When you were a child, what did you dream your life would be like? What did you aspire to do, be, and accomplish?
Are you “living the dream?” Or, like so many, have you lost sight of your true self and settled into a safer, smaller existence that leaves you wanting more?
When looking back on their lives, the BIGGEST regret of the dying was this: I wish I’d had the courage to live a life true to myself, not the life others expected of me.
Authenticity is one of the most desired qualities in a leader. Authenticity is measured by your ability to express your ideas, beliefs, and values in a way that is true to yourself.
It sounds like it would be easy to be yourself yet many people struggle with authentic self-expression their whole life.
Instead, they allow fear to guide how they “show up,” masking their true feelings under company politics, the need to look good, avoiding risk (and failure), and gaining approval.
Here’s what that can look like in real life:
- Have you ever disagreed with your leader but kept your opinion to yourself, only to find that someone braver spoke up with the same question or concern first?
- Is avoidance your go-to tactic when it comes to relationship problems?
- Is worry over your image or perceived competence dictating your hours and schedule?
- Do you feel like you settled for a job that isn’t what you truly wanted to do just to pay the bills?
The result of following these unspoken rules is less fulfillment, playing small, and feeling resentment and regret.
“Say what you want to say, and let the words fall out honestly. I want to see you be brave.” ~ Sara Bareilles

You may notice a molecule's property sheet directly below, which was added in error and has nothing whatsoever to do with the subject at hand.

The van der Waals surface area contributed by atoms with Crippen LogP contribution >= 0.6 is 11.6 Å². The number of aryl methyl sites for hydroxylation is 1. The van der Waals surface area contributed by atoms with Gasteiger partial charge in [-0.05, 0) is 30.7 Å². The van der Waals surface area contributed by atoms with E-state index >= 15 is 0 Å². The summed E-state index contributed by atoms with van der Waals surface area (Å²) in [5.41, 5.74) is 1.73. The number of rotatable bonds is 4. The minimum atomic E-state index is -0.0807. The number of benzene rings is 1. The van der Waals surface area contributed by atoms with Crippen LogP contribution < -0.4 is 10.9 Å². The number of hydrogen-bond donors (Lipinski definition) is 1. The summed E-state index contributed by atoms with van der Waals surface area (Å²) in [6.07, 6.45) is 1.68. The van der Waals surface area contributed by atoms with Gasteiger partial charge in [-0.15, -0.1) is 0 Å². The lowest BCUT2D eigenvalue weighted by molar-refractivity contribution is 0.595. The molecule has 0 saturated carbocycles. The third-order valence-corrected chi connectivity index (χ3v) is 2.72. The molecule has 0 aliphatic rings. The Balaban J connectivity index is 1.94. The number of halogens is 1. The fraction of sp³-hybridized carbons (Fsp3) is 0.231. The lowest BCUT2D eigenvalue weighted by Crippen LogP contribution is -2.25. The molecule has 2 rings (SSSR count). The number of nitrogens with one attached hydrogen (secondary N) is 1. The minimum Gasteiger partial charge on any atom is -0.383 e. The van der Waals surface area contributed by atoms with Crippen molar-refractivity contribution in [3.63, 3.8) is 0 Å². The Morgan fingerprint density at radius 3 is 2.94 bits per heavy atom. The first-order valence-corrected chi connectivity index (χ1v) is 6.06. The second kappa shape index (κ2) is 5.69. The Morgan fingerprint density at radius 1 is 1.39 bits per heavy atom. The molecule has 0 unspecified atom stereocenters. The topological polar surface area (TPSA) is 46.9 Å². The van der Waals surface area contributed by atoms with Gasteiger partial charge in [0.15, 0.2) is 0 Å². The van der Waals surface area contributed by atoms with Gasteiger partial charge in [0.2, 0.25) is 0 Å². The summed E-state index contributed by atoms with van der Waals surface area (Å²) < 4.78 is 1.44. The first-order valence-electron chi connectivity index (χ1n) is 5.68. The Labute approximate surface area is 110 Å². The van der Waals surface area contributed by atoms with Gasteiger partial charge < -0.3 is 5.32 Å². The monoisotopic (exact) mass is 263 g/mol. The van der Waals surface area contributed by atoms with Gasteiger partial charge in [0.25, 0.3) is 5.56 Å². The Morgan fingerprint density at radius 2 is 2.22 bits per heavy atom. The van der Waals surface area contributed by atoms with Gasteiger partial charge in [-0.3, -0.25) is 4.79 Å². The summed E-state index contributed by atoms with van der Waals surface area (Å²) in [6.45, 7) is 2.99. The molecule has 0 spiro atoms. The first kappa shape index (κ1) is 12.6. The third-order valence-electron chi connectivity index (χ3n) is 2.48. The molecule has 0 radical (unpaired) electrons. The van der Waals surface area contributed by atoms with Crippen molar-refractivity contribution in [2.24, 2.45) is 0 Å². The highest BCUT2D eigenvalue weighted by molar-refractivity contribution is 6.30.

Being brave doesn’t mean there is an absence of fear; courage is directly dealing with risky issues in the face of fear.
Courageous authenticity means having the guts to take tough stands, to broach difficult subjects, and behave in congruity with your beliefs.
“So many of us choose our path out of fear disguised as practicality.” ~ Jim Carrey
In his commencement speech at Maharishi University, Jim Carrey tells a story about his father becoming an accountant rather than following his dream of becoming a comedian. He recounts how he chose a “safer, more reliable” profession to support his family. He hated it. And he probably regretted his decision every day.
“You can fail at what you don’t want, so you might as well take a chance at doing what you love.”
Demonstrating authenticity and integrity will magnetize loyal followers because employees see you practicing what you preach and doing what you say you’ll do.
Employees trust and respect these types of leaders to effectively communicate and model core values that align with the organization.
Here are 10 ways to demonstrate more courage and authenticity at work:
- Directly and openly discuss issues that affect team performance
- Speak to the issues at hand without glossing them over
- Hold to your values no matter what
- Manage conflict directly
- Bring up issues others are afraid to discuss
- Demonstrate behavior consistent with your values
- Speak openly in the presence of authority figures
- Confront others directly when necessary (subordinates, peers, and superiors)
- Take risks (and responsibility) in the way you approach your work
- Respect others ideas and opinions even when you disagree
Be brave. Be yourself. Model authenticity for those you lead to show them what’s possible when you live a life true to yourself.
In memory of Brian Fleenor, 1972-2016.